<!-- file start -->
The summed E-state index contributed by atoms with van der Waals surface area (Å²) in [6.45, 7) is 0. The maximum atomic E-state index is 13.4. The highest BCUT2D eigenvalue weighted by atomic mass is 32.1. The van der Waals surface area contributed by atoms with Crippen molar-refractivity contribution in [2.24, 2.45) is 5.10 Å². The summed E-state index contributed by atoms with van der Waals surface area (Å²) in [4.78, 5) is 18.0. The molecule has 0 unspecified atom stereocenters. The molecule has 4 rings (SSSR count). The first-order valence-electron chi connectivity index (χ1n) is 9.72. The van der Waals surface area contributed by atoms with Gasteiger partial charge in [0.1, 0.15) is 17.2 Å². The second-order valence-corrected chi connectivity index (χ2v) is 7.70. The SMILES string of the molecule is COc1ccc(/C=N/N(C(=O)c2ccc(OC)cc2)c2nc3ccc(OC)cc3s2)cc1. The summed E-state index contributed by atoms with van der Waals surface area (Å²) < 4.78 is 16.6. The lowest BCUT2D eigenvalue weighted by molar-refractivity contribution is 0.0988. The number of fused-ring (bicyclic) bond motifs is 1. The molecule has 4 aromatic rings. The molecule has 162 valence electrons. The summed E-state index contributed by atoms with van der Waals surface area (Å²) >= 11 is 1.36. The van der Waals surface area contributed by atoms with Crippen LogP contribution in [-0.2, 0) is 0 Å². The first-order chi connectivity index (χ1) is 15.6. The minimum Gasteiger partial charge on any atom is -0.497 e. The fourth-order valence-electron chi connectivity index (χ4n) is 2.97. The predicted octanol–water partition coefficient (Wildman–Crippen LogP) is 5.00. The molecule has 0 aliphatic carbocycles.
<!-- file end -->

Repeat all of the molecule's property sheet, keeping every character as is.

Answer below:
The summed E-state index contributed by atoms with van der Waals surface area (Å²) in [6.45, 7) is 0. The maximum atomic E-state index is 13.4. The highest BCUT2D eigenvalue weighted by atomic mass is 32.1. The van der Waals surface area contributed by atoms with Crippen molar-refractivity contribution in [2.24, 2.45) is 5.10 Å². The summed E-state index contributed by atoms with van der Waals surface area (Å²) in [4.78, 5) is 18.0. The molecule has 0 unspecified atom stereocenters. The molecule has 4 rings (SSSR count). The first-order valence-electron chi connectivity index (χ1n) is 9.72. The van der Waals surface area contributed by atoms with Gasteiger partial charge in [0.1, 0.15) is 17.2 Å². The second-order valence-corrected chi connectivity index (χ2v) is 7.70. The SMILES string of the molecule is COc1ccc(/C=N/N(C(=O)c2ccc(OC)cc2)c2nc3ccc(OC)cc3s2)cc1. The summed E-state index contributed by atoms with van der Waals surface area (Å²) < 4.78 is 16.6. The lowest BCUT2D eigenvalue weighted by molar-refractivity contribution is 0.0988. The number of fused-ring (bicyclic) bond motifs is 1. The molecule has 4 aromatic rings. The molecule has 162 valence electrons. The summed E-state index contributed by atoms with van der Waals surface area (Å²) >= 11 is 1.36. The van der Waals surface area contributed by atoms with Crippen LogP contribution in [-0.2, 0) is 0 Å². The first-order chi connectivity index (χ1) is 15.6. The minimum Gasteiger partial charge on any atom is -0.497 e. The fourth-order valence-electron chi connectivity index (χ4n) is 2.97. The predicted octanol–water partition coefficient (Wildman–Crippen LogP) is 5.00. The molecule has 0 aliphatic carbocycles.